5 Main components Metaphors and Analogies. Concepts Relationships
Concept  User Experience Goals. Major metaphors and analogies that are used to convey how to understand what a product is for and how to use it for an activity. Concepts that users are exposed to through the product and the relationship between the concepts. e.g., one object contains another. The mappings between the concepts and the user experience the product is designed to support. Just like developing an ER model, people might feel comfortable, developing the actual interface, drawing the screen, positioning the widgets rather than thinking about it from an abstract sense.

6 Benefits How do users understand the interaction model?
Not to become narrowly focused early on Establish a set of common terms they all understand and agree upon Reduce the chance of misunderstandings and confusion arising later on Orient themselves towards asking questions about how the conceptual model will be understood by users. Establish a set of common terms they all understand and agree upon to help reduce the chance of misunderstandings and confusion arising later on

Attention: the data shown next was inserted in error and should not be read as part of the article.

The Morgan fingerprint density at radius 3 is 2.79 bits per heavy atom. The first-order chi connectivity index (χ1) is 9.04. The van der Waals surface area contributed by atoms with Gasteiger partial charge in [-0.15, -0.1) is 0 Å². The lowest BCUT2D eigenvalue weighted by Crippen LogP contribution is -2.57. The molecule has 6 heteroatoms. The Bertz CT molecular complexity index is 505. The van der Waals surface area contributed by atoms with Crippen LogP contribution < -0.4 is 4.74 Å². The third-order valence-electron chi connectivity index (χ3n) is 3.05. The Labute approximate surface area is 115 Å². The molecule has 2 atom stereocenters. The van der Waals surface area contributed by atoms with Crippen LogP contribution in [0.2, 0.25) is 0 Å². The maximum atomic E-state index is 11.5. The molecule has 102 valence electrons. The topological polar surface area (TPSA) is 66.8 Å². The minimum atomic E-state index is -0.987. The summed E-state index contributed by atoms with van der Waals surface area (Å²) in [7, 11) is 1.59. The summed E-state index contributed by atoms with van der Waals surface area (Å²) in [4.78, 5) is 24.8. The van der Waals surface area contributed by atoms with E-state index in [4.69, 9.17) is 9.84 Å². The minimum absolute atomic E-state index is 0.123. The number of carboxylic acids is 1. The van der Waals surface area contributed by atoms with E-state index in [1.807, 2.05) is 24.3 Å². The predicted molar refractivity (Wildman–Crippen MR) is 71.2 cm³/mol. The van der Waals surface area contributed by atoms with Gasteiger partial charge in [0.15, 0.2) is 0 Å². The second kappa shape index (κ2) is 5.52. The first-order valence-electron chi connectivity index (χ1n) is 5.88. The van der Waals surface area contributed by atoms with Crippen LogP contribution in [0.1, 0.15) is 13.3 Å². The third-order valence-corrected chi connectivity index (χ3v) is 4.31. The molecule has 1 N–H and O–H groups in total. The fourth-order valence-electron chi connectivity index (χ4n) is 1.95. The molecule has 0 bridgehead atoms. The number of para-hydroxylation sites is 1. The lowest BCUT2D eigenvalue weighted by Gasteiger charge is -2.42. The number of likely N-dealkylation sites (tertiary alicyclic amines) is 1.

7 A classic conceptual model: the spreadsheet
Analogous to ledger sheet Interactive and computational Easy to understand Greatly extending what accountants and others could do It was simple, clear, and obvious to the users how to use the application and what it could do It on user’s familiarity with ledger sheets Got the computer to perform a range of different calculations and recalculations in response to user input

8 The Star interface 8010 Star office system targeted at workers not interested in computing per se. The idea here was to make the computer invisible to the user. Spent several person-years at beginning working out the conceptual model. They chose the analogy of an office environment, except that the workers will be manipulating virtual objects instead of the real objects. So you got the concepts of documents being maintained in files and stored in folders and cabinets and the use of picture icons to represent these concepts. They also developed new concepts such as placing a document on a printer for printing it etc. Simplified the electronic world, making it seem more familiar, less alien, and easier to learn

9 Interface metaphors Designed to be similar to a physical entity but also has own properties e.g. desktop metaphor, search engine Exploit user’s familiar knowledge, helping them to understand ‘the unfamiliar’. It conjures up the essence of the unfamiliar activity, enabling users to leverage of this to understand more aspects of the unfamiliar functionality People find it easier to learn and talk about what they are doing at the computer interface in terms familiar to them